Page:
Until recently, Stranda didn’t have the infrastructure to match the off-piste skiing and stunning fjord views. Now that’s changed, could it be Scandinavia’s next big ski resort?
(First published in N by Norwegian magazine, January 2015)
When Field Productions’ Filip Christensen first came to Stranda in 2008, he was “ utterly blown away”. The man behind Scandinavia’s leading ski-movie production company had never been before, but found “one of the most beautiful places in Norway, full stop. There’s backcountry skiing that rivals what you can find in the Alps, and all the way down the mountain you can see the fjord – but, amazingly, no one had ever filmed here.”
Christensen changed that, coming back every winter until 2011, and building a monster jump that has been behind some of the most iconic images and videos of skiing ever shot in Scandinavia – of skiers and snowboarders who look like they’re flying straight into the fjord below.
Swedish big-mountain skier Henrik Windstedt, who is one of the skiers shot for this piece, was there to film for Field Productions’ 2010 movie Side by Side, and remembers, “We’d get up super early, like 4am, and we’d be above the kicker as the sun was rising up over the fjord. It’s just a really, really beautiful place – in terms of scenery, there’s nothing like it.”
But despite being known for having the best off-piste skiing in Scandinavia, Stranda isn’t just for the pros. “There’s a lot of vertical, and you can ski right down to the fjord on a good day, but it’s not the steepest mountain,” says Windstedt. “It’s good for most levels of skiers, and you don’t need to work that hard to get powder tracks all to yourself.”
Since 1957, there has been a T-bar above the little village of Stranda, the centre of the small municipality in the Sunnmøre region that’s known for the famous Geirainger and Sunnylvs fjord, and for the nearby Grandiosa pizza factory, which churns out 24 million frozen pizzas a year (the “refrigerated evil” is so ubiquitous it inspired GrandiosaLAND, a book of frozen pizza-related stories).
Stranda’s first T-bar was hardly cutting-edge, though – back in the late 1950s, 330 shareholders invested NOK100 each, and the first T-bar was locally made and broke down regularly. As the official Strandafjellet website notes drily in its history section, “The ‘employees’ were mostly idealists… It is truly lucky that no one was badly injured.” There wasn’t a café until 1977, and even in 2008 Christensen remembers, “It was all old lifts and T-bars – it felt a bit backward.”
But that’s changed, and fast. In 2009, a new four-seater lift and restaurant were built on the “Furset” side of the valley, followed in 2011 by a state-of-the-art Telemix (chairlift/gondola) and restaurant on the Roald side, with the lift’s 618m elevation the longest in Scandinavia. There are now seven lifts and 18 pistes, even if the main selling point is still the free-ride skiing, which is easily reached from the lifts. You can strap on your skis at the top of the Roald lift, at 1,062m, and ski all the way down to the fjord, possibly making your own tracks all the way.
As of last year, the resort has been owned by a local consortium, which manages the Stranda Hotel in the village as well as the whole ski area (the ski resort itself is seven minutes from Stranda village), making everything more streamlined. “It really is a new era,” says Stranda’s marketing manager, Ellen-Beate Wollen, who also points out a host of other new developments, from a new family ski area to lights in the terrain park, meaning floodlit skiing and snowboarding from 6-9pm.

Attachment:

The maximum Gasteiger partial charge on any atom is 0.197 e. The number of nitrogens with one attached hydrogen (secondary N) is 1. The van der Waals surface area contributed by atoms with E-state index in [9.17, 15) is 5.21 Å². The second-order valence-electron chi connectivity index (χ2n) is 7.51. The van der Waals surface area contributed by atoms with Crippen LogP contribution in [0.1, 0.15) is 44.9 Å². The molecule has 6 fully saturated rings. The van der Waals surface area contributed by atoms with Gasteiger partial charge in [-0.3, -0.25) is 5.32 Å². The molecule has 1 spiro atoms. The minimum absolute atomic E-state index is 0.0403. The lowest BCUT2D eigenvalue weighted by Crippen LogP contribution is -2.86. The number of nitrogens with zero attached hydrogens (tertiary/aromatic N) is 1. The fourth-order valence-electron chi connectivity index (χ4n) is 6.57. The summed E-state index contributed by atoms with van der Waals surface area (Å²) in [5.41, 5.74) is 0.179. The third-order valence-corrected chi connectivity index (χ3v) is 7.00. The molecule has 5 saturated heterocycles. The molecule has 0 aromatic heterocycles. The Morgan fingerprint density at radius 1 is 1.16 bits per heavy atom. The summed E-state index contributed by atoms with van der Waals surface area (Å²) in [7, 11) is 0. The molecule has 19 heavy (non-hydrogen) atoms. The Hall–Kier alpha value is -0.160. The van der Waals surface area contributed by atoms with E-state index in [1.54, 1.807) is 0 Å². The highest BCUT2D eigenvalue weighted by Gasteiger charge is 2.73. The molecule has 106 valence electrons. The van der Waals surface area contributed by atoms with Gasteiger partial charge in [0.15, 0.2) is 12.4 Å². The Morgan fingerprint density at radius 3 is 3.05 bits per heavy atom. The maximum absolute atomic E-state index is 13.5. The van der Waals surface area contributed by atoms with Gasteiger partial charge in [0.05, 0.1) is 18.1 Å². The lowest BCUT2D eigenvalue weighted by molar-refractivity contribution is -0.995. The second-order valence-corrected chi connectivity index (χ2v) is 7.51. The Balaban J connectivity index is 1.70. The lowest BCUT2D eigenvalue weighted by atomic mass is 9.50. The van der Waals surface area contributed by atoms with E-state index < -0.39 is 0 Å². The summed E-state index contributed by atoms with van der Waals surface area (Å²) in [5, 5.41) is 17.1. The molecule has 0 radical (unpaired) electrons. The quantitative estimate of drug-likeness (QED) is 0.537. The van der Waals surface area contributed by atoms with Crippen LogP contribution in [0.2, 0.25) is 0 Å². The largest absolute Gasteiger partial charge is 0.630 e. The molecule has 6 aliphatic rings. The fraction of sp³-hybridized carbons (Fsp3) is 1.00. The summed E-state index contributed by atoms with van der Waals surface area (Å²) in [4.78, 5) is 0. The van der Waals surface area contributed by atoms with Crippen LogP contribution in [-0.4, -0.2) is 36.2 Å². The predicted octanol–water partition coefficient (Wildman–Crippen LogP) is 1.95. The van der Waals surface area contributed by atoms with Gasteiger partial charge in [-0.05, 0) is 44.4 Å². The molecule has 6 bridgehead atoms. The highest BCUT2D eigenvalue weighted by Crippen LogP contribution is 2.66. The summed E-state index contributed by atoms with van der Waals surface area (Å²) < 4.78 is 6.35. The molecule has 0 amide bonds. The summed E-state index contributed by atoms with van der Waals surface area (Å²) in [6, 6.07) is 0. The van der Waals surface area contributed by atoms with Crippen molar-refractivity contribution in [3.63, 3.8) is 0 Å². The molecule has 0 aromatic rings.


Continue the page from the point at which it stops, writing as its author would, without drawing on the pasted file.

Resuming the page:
Wollen says that, while most visitors to Stranda are still Norwegian, more and more visitors from Europe and now Asia are latching on to the area, even if 50,000 skiers a year is a fairly modest number (Åre in Sweden attracts a million).
The Alpepass ski pass gives access to eight different resorts in the Sunnmøre Alps, and Wollen says a lot of visitors are mixing a visit to Stranda with visits to nearby attractions – like the world-famous Geirangerfjord, a beautiful 90-minute car-and-ferry ride away, or a stay at Juvet, the Modernist hotel whose glass-fronted rooms are designed like camera lenses. Many visitors have started taking boat and free-ski tours from Ålesund, with tour company Fjord Cruise Adventures offering trips on the Gassten, one of the last wooden warships ever built.
Part of the challenge is to house all the visitors. Today, there are around 500 beds at the resort and village in Stranda, including at campsites, with 62 rooms at the Stranda Hotel, though Wollen expects 200 new cottages to be built in the next decade. As with Geirainger, a small village that hosts Norway’s second-largest cruise ship port, the challenge is to grow but not sell out.
“Ultimately, this will always be a small place,” says Wollen, “and we want to keep its local character. We want to stay a little village, but a world-class one.”
Part of that means local produce – there are around 160 farms in the area producing milk and meat products, and it’s known for salted and cured meats, especially goat meat and cheese. At the Stranda Hotel you can eat local goat, salmon from a nearby river or trout straight from the fjord.
The other challenge is Mother Nature. If it’s a good season, you can get 5m of snow here, at least double the large Scandinavian ski resorts of Åre, Hemsedal, Trysil and Sälen. Last year, though, was fairly lean until a big snow dump around the Easter period, and the hope is that this year is better. “When it’s good, it really snows, and it’s really fun terrain,” says Windstedt. “It’s long, there’s tree-skiing and there are fun little features everywhere.”
And ultimately, says Christensen, Stranda is unique. “There’s nowhere else you get this mix of fjords and great skiing. On a good day, it’s world-class – great powder-skiing and, always, that view across the fjord. There’s really nothing like it.”